The government of Ontario has announced new rules that are expected to offer greater clarity for the property tax treatment of solar and other renewable energy projects. The rules amend Ontario Regulation 282/98 under Ontario's Primary Property tax statute, the Assessment Act, and take effect retroactively as of Jan. 1, 2011.
The government's goal was to clarify the property tax treatment of renewable energy installations for property owners, project developers, municipalities and the Municipal Property Assessment Corp., in addition to ensuring that property tax does not act as a disincentive to renewable energy generation, particularly in situations where small-scale generation facilities are owned by persons who are not normally in the business of generation.
For a number of years, the property tax treatment of solar energy and some other types of renewable energy installations has been a matter of uncertainty in Ontario. Unlike wind energy, where $40,000 of value is attributed to a property for each installed megawatt of capacity, solar energy developments previously lacked clear assessment rules.
To understand the changes, it is useful to remember that property taxes are based on at least two separate elements: the assessment value and the tax classification (which determine the tax rate).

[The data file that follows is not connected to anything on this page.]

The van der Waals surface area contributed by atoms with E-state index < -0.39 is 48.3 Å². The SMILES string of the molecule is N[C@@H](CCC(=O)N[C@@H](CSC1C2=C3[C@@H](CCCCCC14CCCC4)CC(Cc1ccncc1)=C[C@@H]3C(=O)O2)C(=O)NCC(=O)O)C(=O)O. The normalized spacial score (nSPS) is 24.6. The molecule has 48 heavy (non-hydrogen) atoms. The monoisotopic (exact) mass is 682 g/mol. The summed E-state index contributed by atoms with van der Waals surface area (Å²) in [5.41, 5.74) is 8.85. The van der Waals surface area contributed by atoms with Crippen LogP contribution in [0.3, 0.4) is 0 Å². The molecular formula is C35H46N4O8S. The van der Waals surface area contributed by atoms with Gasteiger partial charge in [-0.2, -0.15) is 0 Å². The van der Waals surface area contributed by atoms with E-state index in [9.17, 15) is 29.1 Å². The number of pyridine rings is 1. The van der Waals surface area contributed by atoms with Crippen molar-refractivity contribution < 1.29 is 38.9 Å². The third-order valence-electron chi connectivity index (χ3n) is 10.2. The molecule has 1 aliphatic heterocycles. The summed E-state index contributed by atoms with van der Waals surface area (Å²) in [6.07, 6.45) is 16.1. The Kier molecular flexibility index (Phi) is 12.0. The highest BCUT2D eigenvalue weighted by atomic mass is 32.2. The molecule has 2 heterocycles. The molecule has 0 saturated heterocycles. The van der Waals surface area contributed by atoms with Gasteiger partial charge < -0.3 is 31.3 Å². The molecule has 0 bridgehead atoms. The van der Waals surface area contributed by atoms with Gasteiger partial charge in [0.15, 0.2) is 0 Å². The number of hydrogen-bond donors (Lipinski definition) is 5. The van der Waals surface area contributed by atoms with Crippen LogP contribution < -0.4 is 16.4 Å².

Rooftop renewable energy installations will not result in a change in the assessment if they are ancillary to the original building and its use. This is good news for property owners and for project developers who have agreed to bear the burden of property tax increases attributed to rooftop solar installations.
As will always be the case, the issue of whether the installation is ancillary will depend on the factual situation. But we expect that the scale or size of the installation in relationship to the existing building and its operations – and possibly the amount of revenue it generates compared to the revenue of the underlying facility – will be of importance.
In situations where the economic value or productivity of the existing facility is marginal, particular care should be taken with the legal structure of the arrangement (lease, joint venture, etc.) in order to ensure the installation is not unexpectedly assessed with additional value and does not cause a change in the tax classification.
We would suggest that the regulation's different treatment of ancillary rooftop
installations compared to ground-mounted installations should result in only exceptional situations being considered for tax class change or increases in value.
Overall, most rooftop installations will be fairly clear-cut, and the regulation's changes represent a significant clarification.
The value for assessment purposes for ground installations will depend on the size and location of the facility. It will also depend on the entity involved in the electricity generation, as described below: